The Pensions Regulator (TPR) has begun carrying out spot checks in Glasgow to ensure employers are complying with their auto-enrolment duties.
Inspection teams will visit dozens of businesses in and around the city over the coming weeks to check staff are being given the workplace pensions they are entitled to.
The move is part of a nationwide enforcement campaign which began in London in April to ensure employers are meeting their duties.
Inspections have also been carried out in Greater Manchester, Sheffield, Edinburgh and Birmingham.
The checks will help the regulator understand whether employers are facing any challenges, such as getting their systems in place.
The regulator will also highlight employers who have not taken the required steps to become or remain compliant, paving the way for enforcement action.
The regulator's most recent quarterly auto-enrolment compliance and enforcement bulletin showed that in the first three months of 2017, a total of 4,673 fixed penalty notices and 1,043 escalating penalty notices were issued.
Darren Ryder, The Pensions Regulator’s director of automatic enrolment, said: “The vast majority of employers become compliant ahead of their deadline but these visits help us to identify why some have not, so we can take action where we need to.
“Every employer has workplace pension duties and we are determined that every worker gets the pension they are entitled to.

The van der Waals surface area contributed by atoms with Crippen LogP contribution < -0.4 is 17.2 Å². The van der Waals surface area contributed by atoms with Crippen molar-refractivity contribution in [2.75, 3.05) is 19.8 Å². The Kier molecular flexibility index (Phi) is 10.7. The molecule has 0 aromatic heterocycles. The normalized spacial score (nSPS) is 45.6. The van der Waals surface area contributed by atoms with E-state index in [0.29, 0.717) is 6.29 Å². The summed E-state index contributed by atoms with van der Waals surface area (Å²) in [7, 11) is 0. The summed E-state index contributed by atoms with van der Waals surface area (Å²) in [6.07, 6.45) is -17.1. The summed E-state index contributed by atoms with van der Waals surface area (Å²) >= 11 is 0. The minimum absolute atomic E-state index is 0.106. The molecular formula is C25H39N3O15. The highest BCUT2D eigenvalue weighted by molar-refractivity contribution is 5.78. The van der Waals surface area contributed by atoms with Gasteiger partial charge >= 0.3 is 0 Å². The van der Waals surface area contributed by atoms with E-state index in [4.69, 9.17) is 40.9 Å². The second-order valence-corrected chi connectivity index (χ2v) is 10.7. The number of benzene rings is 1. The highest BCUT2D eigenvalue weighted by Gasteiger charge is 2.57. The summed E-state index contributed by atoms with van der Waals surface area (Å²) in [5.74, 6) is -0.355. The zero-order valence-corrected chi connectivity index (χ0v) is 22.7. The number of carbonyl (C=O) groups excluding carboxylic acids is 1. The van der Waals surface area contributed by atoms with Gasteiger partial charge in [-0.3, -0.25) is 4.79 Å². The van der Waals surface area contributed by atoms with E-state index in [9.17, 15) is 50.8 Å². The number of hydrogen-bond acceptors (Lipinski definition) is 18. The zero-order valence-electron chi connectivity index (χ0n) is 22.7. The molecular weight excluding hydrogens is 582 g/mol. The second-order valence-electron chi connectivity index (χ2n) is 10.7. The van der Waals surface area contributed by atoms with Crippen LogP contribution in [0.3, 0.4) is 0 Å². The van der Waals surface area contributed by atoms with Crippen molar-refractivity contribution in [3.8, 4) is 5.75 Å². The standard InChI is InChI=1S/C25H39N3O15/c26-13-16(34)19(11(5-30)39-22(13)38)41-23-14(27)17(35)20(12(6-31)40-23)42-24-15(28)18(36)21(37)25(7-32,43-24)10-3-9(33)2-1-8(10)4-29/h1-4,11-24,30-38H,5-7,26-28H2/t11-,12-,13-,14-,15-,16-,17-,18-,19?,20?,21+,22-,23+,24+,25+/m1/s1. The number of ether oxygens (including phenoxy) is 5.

“Automatic enrolment is not an option, it is the law. Where we find employers are not complying with the law, we will use our powers to make them comply.”
Across the UK, 640,000 employers have met their auto-enrolment duties, with more than eight million workers now saving into a pension as a result.
Tom Selby, senior policy analyst at AJ Bell, said: "We are now getting into the teeth of auto-enrolment, so it makes sense for The Pensions Regulator to step up its communications and enforcement work.
"The regulator faces a tough challenge in balancing pragmatism when dealing with firms who may never have engaged with pensions before with firm action where employers wilfully refuse to comply with the law.
"Given its limited budget, The Pensions Regulator is relying on instilling a culture of 'contingent compliance,' creating a system where compliance with pensions law is viewed in the same way as other tax and benefit requirements.
"The success of this approach will be critical in ensuring auto-enrolment is not undermined by firms looking to dodge their duties."
Malcolm McLean, senior consultant at Barnett Waddingham, said: "Random spot checks will inevitably be controversial but will no doubt identify some miscreants and will send a message out more widely that member's rights must be honoured."
Scott Gallacher, chartered financial planner at Leicester-based Rowley Turton, said: "To date, auto-enrolment compliance has largely been very good.
"However, as more and more smaller employers reach their staging dates, I expect that the 'non-compliance' will increase sharply. Consequently it's important that The Pensions Regulator is being proactive.